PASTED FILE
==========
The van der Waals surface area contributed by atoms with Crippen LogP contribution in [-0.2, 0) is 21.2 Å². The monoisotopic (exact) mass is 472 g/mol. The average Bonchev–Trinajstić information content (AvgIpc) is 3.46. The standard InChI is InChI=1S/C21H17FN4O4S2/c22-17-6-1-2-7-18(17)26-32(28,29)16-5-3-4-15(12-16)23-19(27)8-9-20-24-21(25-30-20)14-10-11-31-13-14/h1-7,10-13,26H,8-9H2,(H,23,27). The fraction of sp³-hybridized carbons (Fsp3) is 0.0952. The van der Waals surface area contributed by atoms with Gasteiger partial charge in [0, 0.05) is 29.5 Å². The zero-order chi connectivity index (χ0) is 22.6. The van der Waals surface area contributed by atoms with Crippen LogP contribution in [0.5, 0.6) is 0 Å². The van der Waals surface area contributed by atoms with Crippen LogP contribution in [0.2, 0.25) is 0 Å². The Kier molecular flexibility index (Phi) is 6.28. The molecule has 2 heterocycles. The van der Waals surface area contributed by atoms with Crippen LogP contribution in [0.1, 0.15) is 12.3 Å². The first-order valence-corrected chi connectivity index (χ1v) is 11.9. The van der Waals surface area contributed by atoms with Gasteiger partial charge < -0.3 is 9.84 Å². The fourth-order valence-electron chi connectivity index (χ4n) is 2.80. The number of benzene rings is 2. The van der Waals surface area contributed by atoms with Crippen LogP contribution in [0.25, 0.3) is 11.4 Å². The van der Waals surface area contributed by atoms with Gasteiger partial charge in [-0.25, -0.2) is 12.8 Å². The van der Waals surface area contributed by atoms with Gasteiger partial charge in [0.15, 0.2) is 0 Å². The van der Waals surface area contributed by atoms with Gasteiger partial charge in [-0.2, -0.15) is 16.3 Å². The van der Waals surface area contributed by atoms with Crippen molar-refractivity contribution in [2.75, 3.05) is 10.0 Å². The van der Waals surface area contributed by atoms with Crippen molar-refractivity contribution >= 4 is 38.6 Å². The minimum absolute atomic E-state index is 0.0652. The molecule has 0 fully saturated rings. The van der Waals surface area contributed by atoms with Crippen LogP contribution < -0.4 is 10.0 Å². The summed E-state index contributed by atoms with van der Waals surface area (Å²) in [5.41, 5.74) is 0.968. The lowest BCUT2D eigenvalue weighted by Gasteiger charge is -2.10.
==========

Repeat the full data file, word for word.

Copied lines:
The van der Waals surface area contributed by atoms with Crippen LogP contribution in [-0.2, 0) is 21.2 Å². The monoisotopic (exact) mass is 472 g/mol. The average Bonchev–Trinajstić information content (AvgIpc) is 3.46. The standard InChI is InChI=1S/C21H17FN4O4S2/c22-17-6-1-2-7-18(17)26-32(28,29)16-5-3-4-15(12-16)23-19(27)8-9-20-24-21(25-30-20)14-10-11-31-13-14/h1-7,10-13,26H,8-9H2,(H,23,27). The fraction of sp³-hybridized carbons (Fsp3) is 0.0952. The van der Waals surface area contributed by atoms with Gasteiger partial charge in [0, 0.05) is 29.5 Å². The zero-order chi connectivity index (χ0) is 22.6. The van der Waals surface area contributed by atoms with Crippen LogP contribution in [0.5, 0.6) is 0 Å². The van der Waals surface area contributed by atoms with Crippen LogP contribution in [0.2, 0.25) is 0 Å². The Kier molecular flexibility index (Phi) is 6.28. The molecule has 2 heterocycles. The van der Waals surface area contributed by atoms with Crippen LogP contribution in [0.1, 0.15) is 12.3 Å². The first-order valence-corrected chi connectivity index (χ1v) is 11.9. The van der Waals surface area contributed by atoms with Gasteiger partial charge < -0.3 is 9.84 Å². The fourth-order valence-electron chi connectivity index (χ4n) is 2.80. The number of benzene rings is 2. The van der Waals surface area contributed by atoms with Crippen LogP contribution in [0.25, 0.3) is 11.4 Å². The van der Waals surface area contributed by atoms with Gasteiger partial charge in [-0.25, -0.2) is 12.8 Å². The van der Waals surface area contributed by atoms with Gasteiger partial charge in [0.15, 0.2) is 0 Å². The van der Waals surface area contributed by atoms with Gasteiger partial charge in [-0.2, -0.15) is 16.3 Å². The van der Waals surface area contributed by atoms with Crippen molar-refractivity contribution in [2.75, 3.05) is 10.0 Å². The van der Waals surface area contributed by atoms with Crippen molar-refractivity contribution >= 4 is 38.6 Å². The minimum absolute atomic E-state index is 0.0652. The molecule has 0 fully saturated rings. The van der Waals surface area contributed by atoms with Crippen LogP contribution < -0.4 is 10.0 Å². The summed E-state index contributed by atoms with van der Waals surface area (Å²) in [5.41, 5.74) is 0.968. The lowest BCUT2D eigenvalue weighted by Gasteiger charge is -2.10.